The operative aesthetic in Moscow is perhaps not one merely highlighting the authorship and implied “inauthenticity” of glamour culture, but ruins, the sense of which is produced equally by the barren room with antique-looking blue walls with white moldings (a motif that will reoccur in the almost exclusively exterior shots of Varzuga) and piles upon piles of old Pravdas. To wander among ruins is to seek to harness the residual erotic energy of a dead or dying community—or even an individual, as one might gather from the insertion of the tableau of young people listening to Violetta’s “Sempre Libera” from La Traviata. To invoke the romantic elegiac figure of ruins, is, in fact, to suggest that both Moscow space and northern space are characterized as repositories of cultural value and inspiration that can be seen as dying away; the poetic problem arises from artistic parasitism, transforming potentially procreative energy into an aestheticized experience like glamour. In a sense, this is a point for comparison between the two documentarians: the photographer and Strelianaia herself.
The narrative and poetic trajectories of the photographer’s journey are perhaps overdetermined. Those moments when he is out of frame, behind the camera or elsewhere, offer an alternative engagement and pleasure in extraneous details. The artlessness of the story-tellers that the photographer interviews meander away from the authorial odyssey of self-discovery behind the words “boundless sea;” rather, it is details about how the price of firewood went from 25 rubles to 2.50, or the poignant moments when an older woman reflects on how nice it is not to be forgotten that characterize village life for the listener.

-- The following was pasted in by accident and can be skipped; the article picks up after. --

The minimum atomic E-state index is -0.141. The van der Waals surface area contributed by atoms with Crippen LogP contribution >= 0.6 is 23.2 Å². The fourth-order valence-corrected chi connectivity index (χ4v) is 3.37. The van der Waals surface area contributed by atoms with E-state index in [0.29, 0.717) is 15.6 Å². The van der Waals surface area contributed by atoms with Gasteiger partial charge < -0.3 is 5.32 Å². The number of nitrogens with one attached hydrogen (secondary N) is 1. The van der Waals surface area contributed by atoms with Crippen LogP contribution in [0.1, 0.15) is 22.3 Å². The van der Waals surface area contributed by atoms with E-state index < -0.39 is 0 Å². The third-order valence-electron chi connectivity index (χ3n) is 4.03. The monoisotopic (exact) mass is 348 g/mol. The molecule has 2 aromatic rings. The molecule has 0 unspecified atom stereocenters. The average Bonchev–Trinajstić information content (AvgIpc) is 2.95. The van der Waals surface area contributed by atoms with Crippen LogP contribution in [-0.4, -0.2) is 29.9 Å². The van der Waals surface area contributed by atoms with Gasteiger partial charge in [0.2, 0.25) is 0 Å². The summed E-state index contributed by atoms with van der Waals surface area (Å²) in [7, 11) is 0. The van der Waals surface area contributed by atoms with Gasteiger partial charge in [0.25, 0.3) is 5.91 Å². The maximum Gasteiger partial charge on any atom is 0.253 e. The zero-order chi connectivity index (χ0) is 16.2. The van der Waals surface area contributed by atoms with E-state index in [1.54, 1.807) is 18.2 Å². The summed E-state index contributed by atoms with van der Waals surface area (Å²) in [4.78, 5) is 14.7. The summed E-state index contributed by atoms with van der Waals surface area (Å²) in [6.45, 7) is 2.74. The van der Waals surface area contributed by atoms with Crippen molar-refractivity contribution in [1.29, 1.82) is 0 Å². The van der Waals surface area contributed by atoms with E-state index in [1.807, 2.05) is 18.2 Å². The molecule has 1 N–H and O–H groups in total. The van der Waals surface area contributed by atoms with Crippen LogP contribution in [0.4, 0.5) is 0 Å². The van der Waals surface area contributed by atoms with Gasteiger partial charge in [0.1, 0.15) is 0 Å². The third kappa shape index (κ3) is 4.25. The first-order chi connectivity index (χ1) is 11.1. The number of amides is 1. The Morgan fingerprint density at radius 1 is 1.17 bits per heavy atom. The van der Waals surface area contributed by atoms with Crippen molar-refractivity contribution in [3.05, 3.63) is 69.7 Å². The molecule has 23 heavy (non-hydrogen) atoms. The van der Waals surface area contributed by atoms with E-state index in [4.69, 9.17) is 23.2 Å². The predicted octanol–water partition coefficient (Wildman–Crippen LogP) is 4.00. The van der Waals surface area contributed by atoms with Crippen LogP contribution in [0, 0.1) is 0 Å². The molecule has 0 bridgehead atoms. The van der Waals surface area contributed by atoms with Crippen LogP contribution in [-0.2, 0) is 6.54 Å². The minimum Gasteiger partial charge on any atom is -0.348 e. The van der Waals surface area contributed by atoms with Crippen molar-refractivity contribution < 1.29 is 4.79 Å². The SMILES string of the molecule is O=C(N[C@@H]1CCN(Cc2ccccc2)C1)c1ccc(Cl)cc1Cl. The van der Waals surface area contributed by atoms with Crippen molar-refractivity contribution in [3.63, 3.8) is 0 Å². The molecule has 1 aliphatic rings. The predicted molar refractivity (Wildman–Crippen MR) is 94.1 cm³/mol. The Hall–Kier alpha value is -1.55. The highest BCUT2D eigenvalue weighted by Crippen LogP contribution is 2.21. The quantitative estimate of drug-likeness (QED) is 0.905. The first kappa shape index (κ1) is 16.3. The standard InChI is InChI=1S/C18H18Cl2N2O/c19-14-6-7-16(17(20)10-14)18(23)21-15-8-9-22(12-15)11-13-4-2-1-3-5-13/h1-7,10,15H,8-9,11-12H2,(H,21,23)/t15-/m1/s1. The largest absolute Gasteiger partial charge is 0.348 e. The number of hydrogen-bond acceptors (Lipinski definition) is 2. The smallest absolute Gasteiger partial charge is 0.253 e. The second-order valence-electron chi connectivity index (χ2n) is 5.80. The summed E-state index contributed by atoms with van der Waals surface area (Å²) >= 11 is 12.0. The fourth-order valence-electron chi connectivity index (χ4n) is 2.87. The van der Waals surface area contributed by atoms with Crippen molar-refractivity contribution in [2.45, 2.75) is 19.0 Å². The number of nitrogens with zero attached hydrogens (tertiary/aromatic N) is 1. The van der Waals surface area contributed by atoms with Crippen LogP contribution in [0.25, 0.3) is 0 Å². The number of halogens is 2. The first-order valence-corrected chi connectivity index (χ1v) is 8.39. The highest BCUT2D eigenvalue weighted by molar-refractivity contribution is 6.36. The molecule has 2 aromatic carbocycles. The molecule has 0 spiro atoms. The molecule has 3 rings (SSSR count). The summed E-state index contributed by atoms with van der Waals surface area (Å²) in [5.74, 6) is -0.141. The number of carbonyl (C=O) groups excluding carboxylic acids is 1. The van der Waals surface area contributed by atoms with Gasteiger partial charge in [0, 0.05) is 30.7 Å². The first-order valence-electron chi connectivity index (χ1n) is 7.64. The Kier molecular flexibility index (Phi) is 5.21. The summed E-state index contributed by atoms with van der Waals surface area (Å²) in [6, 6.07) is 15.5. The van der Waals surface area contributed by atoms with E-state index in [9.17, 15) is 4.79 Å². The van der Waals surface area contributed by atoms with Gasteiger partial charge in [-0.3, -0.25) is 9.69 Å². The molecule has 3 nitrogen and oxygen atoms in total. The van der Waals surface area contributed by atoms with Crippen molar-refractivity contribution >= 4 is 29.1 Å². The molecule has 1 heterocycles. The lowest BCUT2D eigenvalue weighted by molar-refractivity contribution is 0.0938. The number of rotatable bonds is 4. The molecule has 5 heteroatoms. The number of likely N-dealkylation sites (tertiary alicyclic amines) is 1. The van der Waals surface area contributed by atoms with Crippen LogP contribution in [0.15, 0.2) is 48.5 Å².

These individuals tend to be held in the center of the frame in medium shot, in long takes that allow the human element to unfold as a visual fact on film. (Indeed, there are actually very few scenes that do not feature human bodies—this is a film about the people of the North—and even landscapes are revealed to be inscribed with the results of human activity, whether petroglyphs or the Second World War.) In spite of the visual focus on the center of the frame, there are ambient noises—a fly’s buzz, a radio playing, or a dog barking—that consistently expand awareness beyond the frame and re-place the isolated and self-conscious individuals in their larger context. Such details push back against the photographer’s visual style, which, in Tasia’s twist on the photographer’s explanation for how he used to prefer inanimate objects as his subjects before he switched to people, is centered on immobile individuals, on “watching how people grow old, rust, and reflect light.” The filmic presence of the movie camera makes unclear whether the photographer is present in diegetic space when he is out of frame. Clearly he sometimes is not there, as when Tasia and her grandmother argue about whether the young woman should not be casting her affections closer to home. In these and other, more ambiguous cases, Strelianaia, the film’s writer and cinematographer in addition to its director, might be there instead, adding a certain double-voicedness to the dominant cinematographic style.